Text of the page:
B. cereus is the Bacillus species most common in opportunistic infections, including post-traumatic eye infections, endocarditis, and bacteremia. The pathogenesis of B. cereus eye infections is also not fully understood.

At least three toxins are involved; they are necrotic toxin (a heat-labile enterotoxin), cytolysin, and phospholipase C (a strong lecithinase).

  1. The rapid destruction of the eye characteristic of B. cereus infections is likely the result of the interaction of these toxins and other unidentified factors. Bacillus species can temporarily colonize the skin and be found as insignificant contaminants in blood cultures.
  2. However, in the presence of an intravascular foreign body, these organisms may be responsible for persistent bacteremia and signs of sepsis (i.e. fever, chills, hypotension, shock).
  3. Infections from other sites are rare and generally affect intravenous drug users or immunocompromised patients.

Clinical manifestation of Bacillus cereus

Food poisoning

Two forms of food poisoning: vomiting (vomiting form) and diarrheal diseases (diarrhea form).

Emetic form

The emetic form of the disease arises from eating contaminated rice. Most of the bacteria are killed when the rice is first cooked, but the heat-resistant spores survive. If cooked rice is not refrigerated, spores germinate and bacteria can multiply quickly. The heat-stable enterotoxin released is not destroyed when the rice is reheated. The emetic form of the disease is poisoning caused by ingestion of the enterotoxin, not the bacteria. Therefore, the incubation period after eating the contaminated rice is short (1 to 6 hours) and the duration of the illness is also short (less than 24 hours). Symptoms include vomiting, nausea, and abdominal cramps. Usually, there is no fever or diarrhea.

Form of diarrhea

The diarrhea form of B. cereus food poisoning is a real infection that results from ingestion of the bacteria in contaminated meat, vegetables, or sauces. There is a long incubation period during which the organism in the patient’s intestinal tract reproduces and follows the release of the heat-labile enterotoxin. This enterotoxin is responsible for severe watery diarrhea, nausea, and abdominal cramps.

B. Eye Infections

B. cereus eye infections usually occur after penetrating traumatic injury to the eye with an object contaminated with dirt.

These include severe keratitis and endophthalmitis.

C. Other infections

B. cereus has also been implicated in localized infections such as wound infections and systemic infections including endocarditis, catheter-associated bacteremia, central nervous system infections, osteomyelitis, and pneumonia.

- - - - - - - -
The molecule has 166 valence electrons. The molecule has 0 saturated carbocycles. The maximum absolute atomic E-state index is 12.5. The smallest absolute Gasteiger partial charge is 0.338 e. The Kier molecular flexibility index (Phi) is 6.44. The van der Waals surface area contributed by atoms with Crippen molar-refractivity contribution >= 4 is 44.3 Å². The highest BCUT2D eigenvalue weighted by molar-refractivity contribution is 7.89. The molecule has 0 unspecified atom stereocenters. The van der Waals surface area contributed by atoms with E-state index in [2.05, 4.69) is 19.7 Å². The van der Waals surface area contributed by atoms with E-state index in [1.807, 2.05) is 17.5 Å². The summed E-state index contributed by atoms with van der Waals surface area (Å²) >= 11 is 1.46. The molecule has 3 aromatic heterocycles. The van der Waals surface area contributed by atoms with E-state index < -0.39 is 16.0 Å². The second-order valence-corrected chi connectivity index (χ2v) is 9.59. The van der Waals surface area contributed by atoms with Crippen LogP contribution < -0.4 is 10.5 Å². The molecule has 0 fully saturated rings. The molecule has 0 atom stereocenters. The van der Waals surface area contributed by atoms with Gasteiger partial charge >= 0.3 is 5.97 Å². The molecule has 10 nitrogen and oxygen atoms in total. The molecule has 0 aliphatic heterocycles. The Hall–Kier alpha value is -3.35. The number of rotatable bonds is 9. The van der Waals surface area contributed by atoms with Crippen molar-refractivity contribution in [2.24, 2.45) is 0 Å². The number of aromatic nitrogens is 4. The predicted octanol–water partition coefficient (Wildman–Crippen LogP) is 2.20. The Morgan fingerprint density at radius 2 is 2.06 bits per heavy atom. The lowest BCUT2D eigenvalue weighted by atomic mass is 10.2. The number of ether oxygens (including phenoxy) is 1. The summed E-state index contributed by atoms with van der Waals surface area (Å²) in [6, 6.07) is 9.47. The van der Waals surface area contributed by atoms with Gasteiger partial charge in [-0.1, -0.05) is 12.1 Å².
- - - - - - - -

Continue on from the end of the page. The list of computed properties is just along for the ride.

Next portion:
The presence of a medical device or the use of intravenous drugs predisposes to these infections.

Laboratory diagnostics of Bacillus cereus

SPECIMENS: Faeces, vomitus, remaining food (if any), eye specimen (corneal swab)

DIRECT DETECTION METHODS

After Gram staining, organisms appear microscopically as large Gram-positive rods in singles, pairs, or serpentines with square ends.

Endospore formation is seen as an unstained round or oval area in the center of the cell. The spores are oval (ellipsoid) and do not swell out of the stem cell.

CULTURE

  1. Growth on 5% sheep blood agar, chocolate agar, routine blood culture media, and nutrient broths.
  2. Growth detectable within 24 hours after incubation in media that have been incubated at 35 ° C, in-room air, or in 5% carbon dioxide (CO2).
  3. Colony character on blood agar: Large, pinnate, spreading, opaque, gray, granular, spreading, and opaque colonies with a rough, matted surface and irregular, beta-hemolytic perimeters.
  4. Bacillus cereus can be isolated from stool with selective media such as MYPA (mannitol, egg yolk, polymyxin, phenol red, and agar), PEMBA (polymyxin, egg yolk, mannitol, bromothymol, blue agar).
  5. These media take advantage of the positive phospholipase C reaction in egg yolk agar, the lack of acid production from mannitol, and the incorporation of pyruvate or polymyxin as selective agents.

BIOCHEMICAL ANALYSIS

Catalase: positive

Oxidase: negative

OF test: fermentative

Indole: negative

Methyl red: positive

Vogues proskauer: positive

Glucose: fermentative, production of acid

Sucrose: fermentative, production of acid

Lactose: no fermentation

Starch hydrolysis: positive

Nitrate reduction: positive

Gelatin hydrolysis: positive

Spore staining: endospore-forming bacteria

Motility: motile

SERODIAGNOSIS  

  1. Serologic methods are available for the detection of B. cereus toxin in food and feces.
  2. The micro slide gel diffusion test is generally used as a toxin detection system.

MOLECULAR METHOD

The toxigenic potential of B. cereus isolates, genes encoding emetic-toxin cereulide (ces), and enterotoxins (nhe, hbl and cytK) can be analyzed by multiplex PCR.

Bacillus cereus treatment

People with B. cereus food poisoning only require supportive treatment.

Oral rehydration or, occasionally, intravenous fluid and electrolyte replacement is indicated in severely dehydrated patients. Antibiotics are not indicated.

Patients with the invasive disease require antibiotic therapy. Bacillus cereus is susceptible to clindamycin, erythromycin, vancomycin, aminoglycosides, and tetracycline. It is resistant to penicillin and trimethoprim.

Prevention and control of Bacillus cereus

Diarrheal poisoning and vomiting produced by this organism can be easily prevented through proper food handling procedures.

Meat and vegetables should not be kept at temperatures between 10 and 45 ° C for long periods, and rice that is kept overnight after cooking should be refrigerated and not kept at room temperature.

Prevention of infection in patients after surgery or in those who are immunosuppressed or predisposed to infection depends on good 

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Bacillus cereus, Gram stain of bacillus cereus